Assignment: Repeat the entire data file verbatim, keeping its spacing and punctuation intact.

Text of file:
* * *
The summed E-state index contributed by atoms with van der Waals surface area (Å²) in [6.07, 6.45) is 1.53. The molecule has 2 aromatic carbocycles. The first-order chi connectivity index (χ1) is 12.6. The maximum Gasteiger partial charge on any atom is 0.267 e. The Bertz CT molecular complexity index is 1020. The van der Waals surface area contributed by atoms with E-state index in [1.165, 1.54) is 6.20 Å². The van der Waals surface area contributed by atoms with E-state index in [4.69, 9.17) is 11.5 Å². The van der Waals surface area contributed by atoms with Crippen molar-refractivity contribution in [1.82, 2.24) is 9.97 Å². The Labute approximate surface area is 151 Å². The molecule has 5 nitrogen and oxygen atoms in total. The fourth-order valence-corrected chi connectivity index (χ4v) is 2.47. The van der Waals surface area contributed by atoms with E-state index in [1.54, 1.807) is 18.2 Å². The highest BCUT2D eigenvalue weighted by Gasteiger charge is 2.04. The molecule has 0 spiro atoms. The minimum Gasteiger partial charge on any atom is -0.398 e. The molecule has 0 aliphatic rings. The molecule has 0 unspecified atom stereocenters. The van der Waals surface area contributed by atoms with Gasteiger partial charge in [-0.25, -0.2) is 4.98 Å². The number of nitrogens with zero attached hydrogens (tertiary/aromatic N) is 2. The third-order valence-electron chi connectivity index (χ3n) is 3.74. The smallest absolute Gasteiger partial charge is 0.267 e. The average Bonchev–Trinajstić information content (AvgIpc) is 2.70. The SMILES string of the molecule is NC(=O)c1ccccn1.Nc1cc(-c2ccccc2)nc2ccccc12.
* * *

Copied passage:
The summed E-state index contributed by atoms with van der Waals surface area (Å²) in [6.07, 6.45) is 1.53. The molecule has 2 aromatic carbocycles. The first-order chi connectivity index (χ1) is 12.6. The maximum Gasteiger partial charge on any atom is 0.267 e. The Bertz CT molecular complexity index is 1020. The van der Waals surface area contributed by atoms with E-state index in [1.165, 1.54) is 6.20 Å². The van der Waals surface area contributed by atoms with E-state index in [4.69, 9.17) is 11.5 Å². The van der Waals surface area contributed by atoms with Crippen molar-refractivity contribution in [1.82, 2.24) is 9.97 Å². The Labute approximate surface area is 151 Å². The molecule has 5 nitrogen and oxygen atoms in total. The fourth-order valence-corrected chi connectivity index (χ4v) is 2.47. The van der Waals surface area contributed by atoms with E-state index in [1.54, 1.807) is 18.2 Å². The highest BCUT2D eigenvalue weighted by Gasteiger charge is 2.04. The molecule has 0 spiro atoms. The minimum Gasteiger partial charge on any atom is -0.398 e. The molecule has 0 aliphatic rings. The molecule has 0 unspecified atom stereocenters. The van der Waals surface area contributed by atoms with Gasteiger partial charge in [-0.25, -0.2) is 4.98 Å². The number of nitrogens with zero attached hydrogens (tertiary/aromatic N) is 2. The third-order valence-electron chi connectivity index (χ3n) is 3.74. The smallest absolute Gasteiger partial charge is 0.267 e. The average Bonchev–Trinajstić information content (AvgIpc) is 2.70. The SMILES string of the molecule is NC(=O)c1ccccn1.Nc1cc(-c2ccccc2)nc2ccccc12.